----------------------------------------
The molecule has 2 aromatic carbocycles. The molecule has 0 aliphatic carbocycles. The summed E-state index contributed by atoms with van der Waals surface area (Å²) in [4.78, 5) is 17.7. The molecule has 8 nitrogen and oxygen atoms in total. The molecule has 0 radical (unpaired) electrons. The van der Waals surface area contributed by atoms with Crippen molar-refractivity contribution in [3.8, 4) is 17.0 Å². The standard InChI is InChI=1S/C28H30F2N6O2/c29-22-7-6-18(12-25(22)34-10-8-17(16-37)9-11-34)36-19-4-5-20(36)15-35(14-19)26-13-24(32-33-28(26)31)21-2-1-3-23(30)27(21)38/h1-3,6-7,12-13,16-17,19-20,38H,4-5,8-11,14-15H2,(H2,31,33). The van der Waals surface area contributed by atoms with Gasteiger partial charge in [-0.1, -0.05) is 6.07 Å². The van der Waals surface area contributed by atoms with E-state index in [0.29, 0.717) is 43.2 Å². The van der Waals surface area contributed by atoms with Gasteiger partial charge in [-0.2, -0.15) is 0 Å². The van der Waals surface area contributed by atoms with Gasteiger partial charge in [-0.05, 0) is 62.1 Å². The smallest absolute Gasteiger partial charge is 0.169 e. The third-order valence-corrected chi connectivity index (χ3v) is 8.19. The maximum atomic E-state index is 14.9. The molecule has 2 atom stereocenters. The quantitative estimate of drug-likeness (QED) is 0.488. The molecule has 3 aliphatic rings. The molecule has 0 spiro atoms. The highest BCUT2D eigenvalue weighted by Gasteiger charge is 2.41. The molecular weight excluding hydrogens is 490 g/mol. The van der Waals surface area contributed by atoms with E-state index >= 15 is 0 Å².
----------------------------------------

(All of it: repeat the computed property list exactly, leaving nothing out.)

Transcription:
The molecule has 2 aromatic carbocycles. The molecule has 0 aliphatic carbocycles. The summed E-state index contributed by atoms with van der Waals surface area (Å²) in [4.78, 5) is 17.7. The molecule has 8 nitrogen and oxygen atoms in total. The molecule has 0 radical (unpaired) electrons. The van der Waals surface area contributed by atoms with Crippen molar-refractivity contribution in [3.8, 4) is 17.0 Å². The standard InChI is InChI=1S/C28H30F2N6O2/c29-22-7-6-18(12-25(22)34-10-8-17(16-37)9-11-34)36-19-4-5-20(36)15-35(14-19)26-13-24(32-33-28(26)31)21-2-1-3-23(30)27(21)38/h1-3,6-7,12-13,16-17,19-20,38H,4-5,8-11,14-15H2,(H2,31,33). The van der Waals surface area contributed by atoms with Gasteiger partial charge in [-0.1, -0.05) is 6.07 Å². The van der Waals surface area contributed by atoms with E-state index in [0.29, 0.717) is 43.2 Å². The van der Waals surface area contributed by atoms with Gasteiger partial charge in [-0.2, -0.15) is 0 Å². The van der Waals surface area contributed by atoms with Gasteiger partial charge in [-0.05, 0) is 62.1 Å². The smallest absolute Gasteiger partial charge is 0.169 e. The third-order valence-corrected chi connectivity index (χ3v) is 8.19. The maximum atomic E-state index is 14.9. The molecule has 2 atom stereocenters. The quantitative estimate of drug-likeness (QED) is 0.488. The molecule has 3 aliphatic rings. The molecule has 0 spiro atoms. The highest BCUT2D eigenvalue weighted by Gasteiger charge is 2.41. The molecular weight excluding hydrogens is 490 g/mol. The van der Waals surface area contributed by atoms with E-state index >= 15 is 0 Å².